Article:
🏴 The Munros
A Munro is defined as a mountain in Scotland with a height over 3,000 feet (914.4 m), and which is on the Scottish Mountaineering Club (SMC) official list of Munros; there is no explicit topographical prominence requirement. The best known Munro is Ben Nevis (Beinn Nibheis), the highest mountain in the British Isles at 1,345 metres (4,411 ft).
Munros are named after Sir Hugh Munro, 4th Baronet (1856–1919), who produced the first list of such hills, known as Munro's Tables, in 1891. Also included were what Munro considered lesser peaks, now known as Munro Tops, which are also over 3,000 feet but are lower than the nearby primary mountain. The publication of the original list is usually considered to be the epoch event of modern peak bagging. The list has been the subject of subsequent variation and as of 26 August 2020, the Scottish Mountaineering Club has listed 282 Munros and 227 Munro Tops.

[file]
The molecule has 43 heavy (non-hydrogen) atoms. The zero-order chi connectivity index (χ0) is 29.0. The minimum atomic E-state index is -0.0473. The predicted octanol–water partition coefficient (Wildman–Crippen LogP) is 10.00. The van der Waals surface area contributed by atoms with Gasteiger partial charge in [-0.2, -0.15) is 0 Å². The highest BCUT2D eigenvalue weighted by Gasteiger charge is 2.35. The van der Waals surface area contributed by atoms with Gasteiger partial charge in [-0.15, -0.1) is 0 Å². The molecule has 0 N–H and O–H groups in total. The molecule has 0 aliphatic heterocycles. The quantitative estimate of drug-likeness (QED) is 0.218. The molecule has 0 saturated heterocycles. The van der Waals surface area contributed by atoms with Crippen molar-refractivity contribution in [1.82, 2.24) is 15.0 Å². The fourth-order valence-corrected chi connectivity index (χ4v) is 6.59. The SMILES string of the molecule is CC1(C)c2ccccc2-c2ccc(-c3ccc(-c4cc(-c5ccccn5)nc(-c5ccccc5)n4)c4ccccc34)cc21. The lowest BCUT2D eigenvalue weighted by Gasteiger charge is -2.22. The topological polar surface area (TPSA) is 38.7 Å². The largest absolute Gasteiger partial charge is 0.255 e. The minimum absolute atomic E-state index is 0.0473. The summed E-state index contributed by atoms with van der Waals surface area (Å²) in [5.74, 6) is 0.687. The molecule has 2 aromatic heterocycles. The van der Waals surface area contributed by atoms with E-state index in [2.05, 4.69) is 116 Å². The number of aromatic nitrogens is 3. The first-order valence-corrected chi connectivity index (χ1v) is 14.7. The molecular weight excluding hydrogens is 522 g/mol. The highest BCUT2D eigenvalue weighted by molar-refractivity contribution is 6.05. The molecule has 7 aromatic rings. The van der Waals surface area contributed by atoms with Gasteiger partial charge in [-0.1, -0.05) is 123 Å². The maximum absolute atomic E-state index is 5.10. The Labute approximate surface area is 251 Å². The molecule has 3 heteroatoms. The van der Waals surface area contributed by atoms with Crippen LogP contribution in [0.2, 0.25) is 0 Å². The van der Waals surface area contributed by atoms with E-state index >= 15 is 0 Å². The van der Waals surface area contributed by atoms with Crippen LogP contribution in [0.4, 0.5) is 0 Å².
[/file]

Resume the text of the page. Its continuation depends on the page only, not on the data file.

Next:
"Munro bagging" is the activity of climbing all the listed Munros. As of 2 July 2020, 6,768 people had reported completing a round. The first continuous round was completed by Hamish Brown in 1974, whilst the record for the fastest continuous round is currently held by Donnie Campbell, who completed a round in just under 32 days in September 2020. Furths are mountains in England, Wales or Ireland recognized by the SMC as meeting the Munro classification.